We have encouraged anyone with influence over Hizballah or other groups to exercise their influence to try to get those groups to restrain, exercise restraint, and to avoid violence. And we will continue to do that. We think there is an even greater responsibility to do that that rests on the shoulders of members who join the Security Council.

QUESTION: Are you trying to say that you believe that the Syrians are going to take upon themselves this added responsibility now that they have been actually --

MR. BOUCHER: We have asked the Syrians to do this, we have urged the Syrians to do this and to act fully in accordance with the processes and the decisions that the Security Council is making, and the responsibility to uphold the international peace and security.

QUESTION: Has there been any contact between Washington and Damascus since the election to tell them, listen, now that you're on the Security Council, we expect you to adhere to a higher standard of behavior?

MR. BOUCHER: I will have to check on when was the last time we had this conversation, but we have had it a number of times.

QUESTION: On a different issue, the human rights dialogue between United States and China began today. Could you tell us a little bit about it and whether, during the opening of the meeting, has the issue of Tibet been raised from the United States side?

MR. BOUCHER: I don't have an update on that. I can't remember if that is starting today or tomorrow. But I will get you an update when we have something. I think we have to let them meet first before we start talking about what they are discussing.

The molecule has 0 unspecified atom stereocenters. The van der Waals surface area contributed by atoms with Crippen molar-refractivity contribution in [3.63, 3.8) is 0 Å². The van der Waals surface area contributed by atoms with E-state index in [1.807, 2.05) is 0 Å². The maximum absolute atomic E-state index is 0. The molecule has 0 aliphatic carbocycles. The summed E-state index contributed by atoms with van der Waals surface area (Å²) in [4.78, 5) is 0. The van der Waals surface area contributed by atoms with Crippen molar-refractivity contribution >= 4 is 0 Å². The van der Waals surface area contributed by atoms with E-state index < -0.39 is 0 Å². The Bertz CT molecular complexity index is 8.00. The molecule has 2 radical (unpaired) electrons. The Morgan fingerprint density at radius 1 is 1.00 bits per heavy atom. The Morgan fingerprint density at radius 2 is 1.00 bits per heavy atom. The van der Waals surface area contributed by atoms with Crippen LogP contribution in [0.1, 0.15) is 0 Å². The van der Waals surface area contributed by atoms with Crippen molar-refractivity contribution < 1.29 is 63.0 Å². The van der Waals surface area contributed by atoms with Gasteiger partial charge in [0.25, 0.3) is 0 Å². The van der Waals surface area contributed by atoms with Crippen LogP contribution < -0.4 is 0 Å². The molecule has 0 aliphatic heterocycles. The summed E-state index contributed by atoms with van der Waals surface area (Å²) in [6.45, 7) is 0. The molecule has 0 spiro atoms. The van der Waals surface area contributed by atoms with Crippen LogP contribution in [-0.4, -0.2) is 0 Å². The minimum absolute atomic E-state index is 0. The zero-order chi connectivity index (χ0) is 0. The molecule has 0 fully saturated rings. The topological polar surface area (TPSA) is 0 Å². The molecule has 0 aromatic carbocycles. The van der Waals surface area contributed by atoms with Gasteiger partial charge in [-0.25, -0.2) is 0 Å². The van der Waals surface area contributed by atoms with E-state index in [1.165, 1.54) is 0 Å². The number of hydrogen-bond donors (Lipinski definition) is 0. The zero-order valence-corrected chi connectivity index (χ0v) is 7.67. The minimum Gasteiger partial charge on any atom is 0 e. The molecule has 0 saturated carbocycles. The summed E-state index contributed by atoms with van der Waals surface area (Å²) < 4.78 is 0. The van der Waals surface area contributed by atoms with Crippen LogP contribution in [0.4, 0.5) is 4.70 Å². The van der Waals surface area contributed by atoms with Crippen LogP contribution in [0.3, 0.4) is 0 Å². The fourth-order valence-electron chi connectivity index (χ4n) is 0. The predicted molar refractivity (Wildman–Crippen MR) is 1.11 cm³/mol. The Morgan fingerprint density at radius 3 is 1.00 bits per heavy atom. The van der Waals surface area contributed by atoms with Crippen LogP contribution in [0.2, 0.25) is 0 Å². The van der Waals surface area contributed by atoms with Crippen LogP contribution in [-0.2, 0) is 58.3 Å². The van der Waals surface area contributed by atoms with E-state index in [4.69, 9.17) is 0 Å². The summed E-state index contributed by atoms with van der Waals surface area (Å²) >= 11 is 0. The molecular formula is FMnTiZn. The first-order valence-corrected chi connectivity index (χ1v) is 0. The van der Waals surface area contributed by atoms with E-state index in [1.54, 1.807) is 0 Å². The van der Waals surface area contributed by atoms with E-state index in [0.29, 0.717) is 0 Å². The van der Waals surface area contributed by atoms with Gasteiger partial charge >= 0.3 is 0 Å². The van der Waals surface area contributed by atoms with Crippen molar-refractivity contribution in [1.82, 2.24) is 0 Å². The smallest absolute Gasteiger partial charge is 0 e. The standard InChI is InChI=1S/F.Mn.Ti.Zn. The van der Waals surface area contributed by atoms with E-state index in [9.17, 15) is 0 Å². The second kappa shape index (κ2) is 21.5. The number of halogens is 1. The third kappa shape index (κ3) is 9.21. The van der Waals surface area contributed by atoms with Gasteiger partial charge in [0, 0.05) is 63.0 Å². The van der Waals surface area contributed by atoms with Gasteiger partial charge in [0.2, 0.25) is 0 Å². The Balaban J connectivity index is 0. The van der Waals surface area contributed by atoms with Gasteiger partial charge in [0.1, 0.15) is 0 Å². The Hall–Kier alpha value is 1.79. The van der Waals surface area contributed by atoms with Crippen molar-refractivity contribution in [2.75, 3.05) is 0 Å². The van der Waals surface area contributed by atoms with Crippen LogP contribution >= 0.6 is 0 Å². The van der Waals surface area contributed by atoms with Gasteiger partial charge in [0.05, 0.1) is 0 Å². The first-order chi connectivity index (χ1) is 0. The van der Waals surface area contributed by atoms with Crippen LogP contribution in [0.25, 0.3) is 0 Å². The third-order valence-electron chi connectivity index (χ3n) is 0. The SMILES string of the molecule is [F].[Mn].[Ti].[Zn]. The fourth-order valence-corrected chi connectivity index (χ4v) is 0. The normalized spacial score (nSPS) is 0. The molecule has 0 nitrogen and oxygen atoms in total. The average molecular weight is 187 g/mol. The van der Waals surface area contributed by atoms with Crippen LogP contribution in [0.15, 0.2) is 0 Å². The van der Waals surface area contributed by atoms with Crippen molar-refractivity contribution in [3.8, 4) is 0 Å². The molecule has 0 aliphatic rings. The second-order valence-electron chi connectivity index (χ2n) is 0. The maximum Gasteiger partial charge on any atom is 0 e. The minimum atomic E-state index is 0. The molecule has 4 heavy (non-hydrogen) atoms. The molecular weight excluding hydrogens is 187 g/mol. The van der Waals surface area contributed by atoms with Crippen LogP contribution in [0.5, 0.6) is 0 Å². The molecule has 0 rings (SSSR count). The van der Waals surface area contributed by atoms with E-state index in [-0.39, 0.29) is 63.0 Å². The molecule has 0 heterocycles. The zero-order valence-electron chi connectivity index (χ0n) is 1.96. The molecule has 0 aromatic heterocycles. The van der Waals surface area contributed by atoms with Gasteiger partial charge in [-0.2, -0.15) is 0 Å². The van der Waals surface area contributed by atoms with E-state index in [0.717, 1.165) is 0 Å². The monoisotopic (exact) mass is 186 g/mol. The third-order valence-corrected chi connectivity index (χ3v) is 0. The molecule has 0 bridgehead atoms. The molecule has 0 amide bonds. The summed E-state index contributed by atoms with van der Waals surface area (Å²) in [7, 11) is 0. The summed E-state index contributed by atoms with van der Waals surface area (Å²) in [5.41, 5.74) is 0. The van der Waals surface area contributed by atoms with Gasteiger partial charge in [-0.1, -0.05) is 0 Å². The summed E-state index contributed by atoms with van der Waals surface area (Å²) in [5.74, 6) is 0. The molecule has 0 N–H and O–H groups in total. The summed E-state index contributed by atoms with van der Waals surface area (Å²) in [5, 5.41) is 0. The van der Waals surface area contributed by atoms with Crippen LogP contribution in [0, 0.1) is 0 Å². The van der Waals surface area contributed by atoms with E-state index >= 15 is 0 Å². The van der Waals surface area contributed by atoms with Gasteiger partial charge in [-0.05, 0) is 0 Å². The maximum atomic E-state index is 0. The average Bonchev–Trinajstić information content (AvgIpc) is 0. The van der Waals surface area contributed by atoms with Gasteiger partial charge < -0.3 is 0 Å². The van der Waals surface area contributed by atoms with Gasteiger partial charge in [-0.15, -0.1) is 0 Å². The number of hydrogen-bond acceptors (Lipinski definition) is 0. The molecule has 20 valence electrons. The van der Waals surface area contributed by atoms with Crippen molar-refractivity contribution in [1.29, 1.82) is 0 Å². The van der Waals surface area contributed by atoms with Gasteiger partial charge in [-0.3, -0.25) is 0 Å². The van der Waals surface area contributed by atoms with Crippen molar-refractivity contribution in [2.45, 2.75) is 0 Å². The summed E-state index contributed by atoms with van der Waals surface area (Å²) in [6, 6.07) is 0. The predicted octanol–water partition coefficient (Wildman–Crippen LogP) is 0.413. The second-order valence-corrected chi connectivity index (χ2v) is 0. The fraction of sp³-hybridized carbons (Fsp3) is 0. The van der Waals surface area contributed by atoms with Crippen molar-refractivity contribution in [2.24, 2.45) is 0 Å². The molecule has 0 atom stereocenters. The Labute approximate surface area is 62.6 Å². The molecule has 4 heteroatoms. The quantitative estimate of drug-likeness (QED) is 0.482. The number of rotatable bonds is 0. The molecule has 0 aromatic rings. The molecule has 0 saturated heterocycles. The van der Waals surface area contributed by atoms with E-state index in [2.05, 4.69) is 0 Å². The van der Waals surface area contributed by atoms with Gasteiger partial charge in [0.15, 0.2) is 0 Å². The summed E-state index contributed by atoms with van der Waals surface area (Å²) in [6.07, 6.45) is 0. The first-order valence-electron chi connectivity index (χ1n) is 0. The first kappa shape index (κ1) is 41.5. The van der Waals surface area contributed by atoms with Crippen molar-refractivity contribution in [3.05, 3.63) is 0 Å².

QUESTION: Back to this information war, I hear a lot of people around this town who are saying --

MR. BOUCHER: I haven't used that phrase, by the way. You guys are suddenly picking up what your colleagues are saying, but --

QUESTION: Would you object to it?

MR. BOUCHER: I don't want to start making that a topic.

QUESTION: All right, information campaign. (Laughter.)

QUESTION: Coalition?

MR. BOUCHER: Touché. Go ahead.

QUESTION: I hear a lot of people around town saying that the leaders of countries like Egypt and Saudi Arabia should do a much better job of explaining to their people what's at stake here, essentially repeating the message which President Bush has been himself saying, about what true Islam is and so on. Is that something that you would endorse, that they also have a role to this?

MR. BOUCHER: Do you want to define "a lot of people around town" before I start endorsing their opinions?

QUESTION: Well, I mean, I'm just --

MR. BOUCHER: If it's President Bush, the answer's yes. If it's colleagues in the press room, I don't know, I'll think about it. (Laughter.)

QUESTION: No, no, he hasn't suggested that these Arab leaders should do it, he's done it himself. But others are suggesting that it is the duty of these people to carry out or to make the case more forcefully to their own people.

MR. BOUCHER: What I really want to say in response to this is that we have seen a lot of leaders speak out. We have welcomed the leaders who have spoken out. We welcome what they have said.

Clearly, we have left it all along to each leader, each nation, to say what they were doing, to express their views on this in their own way. They obviously each take into account their own particular political and other circumstances. But we have seen any number of statements from respected religious leaders, from the Organization of Islamic Conference, and respected leaders of Muslim governments that make quite clear that this kind of terrorism is against the tenets of their religion. And that has been made clear by Muslim leaders overseas as well as Muslim leaders in America.